I’m not really sure where to start. For some strange reason, I was struck with an article about ergonomic typing and how to reduce wrist and arm strain when typing. How this led to thinking about our family’s recent loss and what it means is beyond me right now. My husband and his siblings are faced with doing the right thing while attempting to accept the death of their mother. Last year I lost our father and now, one year to the day of Dad’s death, Carol has also passed. I wonder where the lesson is in all of this; are we even meant to understand it?
If you are reading this and feel confused, then I’ve done my job and portrayed how we are feeling. Lost, angry, numb, and praying for answers to the precipitating factors leading to Carol’s death are only the top of the list.
I may not emote or weep but I am deeply effected by each loss and I feel even more like I’m being jerked around now that I must process and get through not just one, but two deaths that are significant. Sometimes I feel overwhelmed and unable to support my husband because I only have enough resolve to help myself. Maybe this is why the carpel tunnel syndrome article attracted my attention — it was not stating anything about loss and was devoid of emotion. It was the article that got me to write about grief and its effect upon us as individuals and families. It stressed that the best way to counteract the long standing effects of wrist and elbow strain that can lead to nerve damage and carpel tunnel damage is to float your writs when typing for long periods. Resting your wrists and forearms will cause poor blood flow and lead to the factors that cause carpal tunnel syndrome and chronic pain.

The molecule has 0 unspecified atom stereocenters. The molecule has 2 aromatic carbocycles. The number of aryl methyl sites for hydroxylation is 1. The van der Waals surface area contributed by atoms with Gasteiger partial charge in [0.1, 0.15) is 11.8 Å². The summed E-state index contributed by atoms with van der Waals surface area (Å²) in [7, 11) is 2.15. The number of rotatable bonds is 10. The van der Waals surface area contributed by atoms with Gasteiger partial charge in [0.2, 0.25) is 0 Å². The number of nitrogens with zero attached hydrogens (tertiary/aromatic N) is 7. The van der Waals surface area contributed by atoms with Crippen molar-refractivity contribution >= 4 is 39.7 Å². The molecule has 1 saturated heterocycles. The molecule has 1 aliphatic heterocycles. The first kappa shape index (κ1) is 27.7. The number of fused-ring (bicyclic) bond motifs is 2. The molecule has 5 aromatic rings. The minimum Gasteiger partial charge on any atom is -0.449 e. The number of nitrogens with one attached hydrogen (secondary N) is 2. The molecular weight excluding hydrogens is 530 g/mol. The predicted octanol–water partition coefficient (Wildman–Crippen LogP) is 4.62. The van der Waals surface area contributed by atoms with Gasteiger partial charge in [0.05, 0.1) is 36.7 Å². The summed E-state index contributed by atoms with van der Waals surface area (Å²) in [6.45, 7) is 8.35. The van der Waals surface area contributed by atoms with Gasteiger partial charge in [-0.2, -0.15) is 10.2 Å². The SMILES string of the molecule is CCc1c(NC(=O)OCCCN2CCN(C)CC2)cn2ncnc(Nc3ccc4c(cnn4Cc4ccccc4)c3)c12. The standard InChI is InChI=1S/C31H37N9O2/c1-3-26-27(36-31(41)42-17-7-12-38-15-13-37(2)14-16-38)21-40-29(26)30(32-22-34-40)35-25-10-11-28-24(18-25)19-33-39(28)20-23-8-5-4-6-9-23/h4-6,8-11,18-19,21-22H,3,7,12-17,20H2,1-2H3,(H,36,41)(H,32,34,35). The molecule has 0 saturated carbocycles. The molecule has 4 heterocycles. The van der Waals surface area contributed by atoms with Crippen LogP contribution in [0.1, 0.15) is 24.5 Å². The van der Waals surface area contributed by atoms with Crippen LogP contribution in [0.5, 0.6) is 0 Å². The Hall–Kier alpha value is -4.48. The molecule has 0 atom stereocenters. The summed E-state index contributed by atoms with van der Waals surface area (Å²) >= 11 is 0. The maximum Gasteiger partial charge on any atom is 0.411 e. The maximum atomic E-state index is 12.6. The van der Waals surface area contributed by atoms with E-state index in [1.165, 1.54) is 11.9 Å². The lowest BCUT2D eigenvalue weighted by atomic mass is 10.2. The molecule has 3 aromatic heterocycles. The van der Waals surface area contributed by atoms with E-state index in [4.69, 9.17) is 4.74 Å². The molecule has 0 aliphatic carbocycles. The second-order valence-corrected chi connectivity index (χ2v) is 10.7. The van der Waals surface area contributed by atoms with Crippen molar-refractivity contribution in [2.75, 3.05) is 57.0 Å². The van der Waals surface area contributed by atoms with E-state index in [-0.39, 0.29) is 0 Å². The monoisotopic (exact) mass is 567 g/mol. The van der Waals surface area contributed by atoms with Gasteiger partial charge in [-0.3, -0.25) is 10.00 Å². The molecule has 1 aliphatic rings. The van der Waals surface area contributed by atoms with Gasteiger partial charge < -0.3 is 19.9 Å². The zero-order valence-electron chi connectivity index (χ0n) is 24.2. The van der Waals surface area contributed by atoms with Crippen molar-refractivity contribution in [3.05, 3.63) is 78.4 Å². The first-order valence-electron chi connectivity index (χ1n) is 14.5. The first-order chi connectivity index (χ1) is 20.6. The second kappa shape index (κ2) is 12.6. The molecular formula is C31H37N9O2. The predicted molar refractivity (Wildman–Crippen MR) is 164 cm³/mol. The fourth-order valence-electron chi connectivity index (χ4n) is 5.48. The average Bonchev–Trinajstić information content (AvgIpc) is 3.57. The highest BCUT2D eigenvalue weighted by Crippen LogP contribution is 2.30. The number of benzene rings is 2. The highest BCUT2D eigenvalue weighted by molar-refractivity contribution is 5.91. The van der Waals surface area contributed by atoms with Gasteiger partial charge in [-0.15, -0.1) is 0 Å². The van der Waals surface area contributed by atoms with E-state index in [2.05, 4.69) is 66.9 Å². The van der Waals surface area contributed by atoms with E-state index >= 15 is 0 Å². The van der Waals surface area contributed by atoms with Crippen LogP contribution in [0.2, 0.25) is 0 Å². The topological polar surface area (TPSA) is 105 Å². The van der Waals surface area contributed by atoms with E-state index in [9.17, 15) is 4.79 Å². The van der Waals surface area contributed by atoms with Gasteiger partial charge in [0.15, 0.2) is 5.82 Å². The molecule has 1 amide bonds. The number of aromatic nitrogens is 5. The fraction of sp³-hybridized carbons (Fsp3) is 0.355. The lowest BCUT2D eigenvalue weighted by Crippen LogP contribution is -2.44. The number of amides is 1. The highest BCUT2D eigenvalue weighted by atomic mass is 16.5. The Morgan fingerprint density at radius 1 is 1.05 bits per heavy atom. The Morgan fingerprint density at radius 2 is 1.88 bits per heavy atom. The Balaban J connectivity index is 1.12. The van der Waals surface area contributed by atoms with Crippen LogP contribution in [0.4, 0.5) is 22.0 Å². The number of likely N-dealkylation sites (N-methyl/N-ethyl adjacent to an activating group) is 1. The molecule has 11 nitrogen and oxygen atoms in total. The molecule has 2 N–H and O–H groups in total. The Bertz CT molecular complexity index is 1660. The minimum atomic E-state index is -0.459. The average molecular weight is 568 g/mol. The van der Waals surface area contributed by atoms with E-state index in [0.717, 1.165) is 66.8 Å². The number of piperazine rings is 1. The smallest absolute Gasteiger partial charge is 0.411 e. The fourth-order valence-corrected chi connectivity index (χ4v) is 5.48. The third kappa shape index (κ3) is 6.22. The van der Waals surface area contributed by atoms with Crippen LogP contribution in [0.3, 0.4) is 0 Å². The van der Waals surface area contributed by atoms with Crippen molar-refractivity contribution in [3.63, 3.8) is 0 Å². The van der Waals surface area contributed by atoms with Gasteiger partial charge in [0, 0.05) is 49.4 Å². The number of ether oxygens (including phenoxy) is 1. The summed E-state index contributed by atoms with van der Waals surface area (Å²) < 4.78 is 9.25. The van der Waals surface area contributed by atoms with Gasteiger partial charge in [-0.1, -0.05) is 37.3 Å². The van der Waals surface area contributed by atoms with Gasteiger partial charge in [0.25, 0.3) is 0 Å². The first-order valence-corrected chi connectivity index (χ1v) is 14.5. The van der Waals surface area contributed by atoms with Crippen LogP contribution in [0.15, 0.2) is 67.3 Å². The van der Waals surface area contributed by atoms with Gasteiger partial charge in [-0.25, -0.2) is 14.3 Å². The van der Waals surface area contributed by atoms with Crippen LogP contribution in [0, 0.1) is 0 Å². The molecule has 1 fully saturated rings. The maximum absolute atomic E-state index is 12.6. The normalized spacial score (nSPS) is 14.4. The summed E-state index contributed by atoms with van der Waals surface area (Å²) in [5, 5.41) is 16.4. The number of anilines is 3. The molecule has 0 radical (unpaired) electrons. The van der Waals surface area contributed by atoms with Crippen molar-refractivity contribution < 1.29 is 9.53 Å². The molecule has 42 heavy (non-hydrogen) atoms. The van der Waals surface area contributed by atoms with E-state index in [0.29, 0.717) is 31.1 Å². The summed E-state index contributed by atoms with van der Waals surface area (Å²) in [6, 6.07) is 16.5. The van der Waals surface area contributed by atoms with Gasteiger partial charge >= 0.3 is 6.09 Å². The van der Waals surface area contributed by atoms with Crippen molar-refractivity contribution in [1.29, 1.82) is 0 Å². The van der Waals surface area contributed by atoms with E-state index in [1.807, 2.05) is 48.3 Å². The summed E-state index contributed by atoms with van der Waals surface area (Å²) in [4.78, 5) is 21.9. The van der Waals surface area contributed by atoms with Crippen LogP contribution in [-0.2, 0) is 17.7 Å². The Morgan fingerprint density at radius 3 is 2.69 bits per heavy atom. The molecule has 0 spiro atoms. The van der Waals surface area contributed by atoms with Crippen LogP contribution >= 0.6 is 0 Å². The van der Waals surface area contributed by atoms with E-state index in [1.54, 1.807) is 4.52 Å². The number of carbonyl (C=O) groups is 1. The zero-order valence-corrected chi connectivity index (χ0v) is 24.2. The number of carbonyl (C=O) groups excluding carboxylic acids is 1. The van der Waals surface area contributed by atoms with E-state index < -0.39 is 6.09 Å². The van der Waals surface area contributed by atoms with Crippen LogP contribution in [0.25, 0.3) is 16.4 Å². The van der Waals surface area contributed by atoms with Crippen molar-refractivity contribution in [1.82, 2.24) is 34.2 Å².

I wish that the pain of loss was as simple . I wish that we could reverse time and get back all the people we’ve lost. Right now, though, the best I can do is proceed through the weeds of loss and slog through the mud of mourning, try to console my husband and be strong.